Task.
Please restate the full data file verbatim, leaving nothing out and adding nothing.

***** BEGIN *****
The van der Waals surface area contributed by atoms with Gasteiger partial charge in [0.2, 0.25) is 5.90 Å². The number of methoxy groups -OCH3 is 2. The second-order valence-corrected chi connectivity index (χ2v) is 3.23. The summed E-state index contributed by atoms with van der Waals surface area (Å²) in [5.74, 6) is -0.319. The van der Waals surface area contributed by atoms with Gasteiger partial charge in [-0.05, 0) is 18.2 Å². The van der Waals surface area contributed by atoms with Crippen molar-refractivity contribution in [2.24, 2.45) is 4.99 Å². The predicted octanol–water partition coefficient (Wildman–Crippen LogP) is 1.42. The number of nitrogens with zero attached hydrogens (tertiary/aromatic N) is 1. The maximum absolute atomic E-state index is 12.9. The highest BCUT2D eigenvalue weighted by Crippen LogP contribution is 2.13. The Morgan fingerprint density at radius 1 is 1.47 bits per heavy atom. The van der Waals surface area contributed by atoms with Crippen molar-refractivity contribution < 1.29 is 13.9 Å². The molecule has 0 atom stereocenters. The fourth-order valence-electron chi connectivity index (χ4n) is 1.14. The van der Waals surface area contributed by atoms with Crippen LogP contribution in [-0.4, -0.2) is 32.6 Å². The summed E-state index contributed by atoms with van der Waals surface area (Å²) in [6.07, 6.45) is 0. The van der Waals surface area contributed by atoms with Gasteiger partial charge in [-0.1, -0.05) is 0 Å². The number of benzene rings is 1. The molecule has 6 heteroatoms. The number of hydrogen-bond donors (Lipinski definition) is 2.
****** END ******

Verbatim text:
The van der Waals surface area contributed by atoms with Gasteiger partial charge in [0.2, 0.25) is 5.90 Å². The number of methoxy groups -OCH3 is 2. The second-order valence-corrected chi connectivity index (χ2v) is 3.23. The summed E-state index contributed by atoms with van der Waals surface area (Å²) in [5.74, 6) is -0.319. The van der Waals surface area contributed by atoms with Gasteiger partial charge in [-0.05, 0) is 18.2 Å². The van der Waals surface area contributed by atoms with Crippen molar-refractivity contribution in [2.24, 2.45) is 4.99 Å². The predicted octanol–water partition coefficient (Wildman–Crippen LogP) is 1.42. The number of nitrogens with zero attached hydrogens (tertiary/aromatic N) is 1. The maximum absolute atomic E-state index is 12.9. The highest BCUT2D eigenvalue weighted by Crippen LogP contribution is 2.13. The Morgan fingerprint density at radius 1 is 1.47 bits per heavy atom. The van der Waals surface area contributed by atoms with Crippen molar-refractivity contribution < 1.29 is 13.9 Å². The molecule has 0 atom stereocenters. The fourth-order valence-electron chi connectivity index (χ4n) is 1.14. The van der Waals surface area contributed by atoms with Crippen LogP contribution in [-0.4, -0.2) is 32.6 Å². The summed E-state index contributed by atoms with van der Waals surface area (Å²) in [6.07, 6.45) is 0. The van der Waals surface area contributed by atoms with Gasteiger partial charge in [-0.1, -0.05) is 0 Å². The number of benzene rings is 1. The molecule has 6 heteroatoms. The number of hydrogen-bond donors (Lipinski definition) is 2.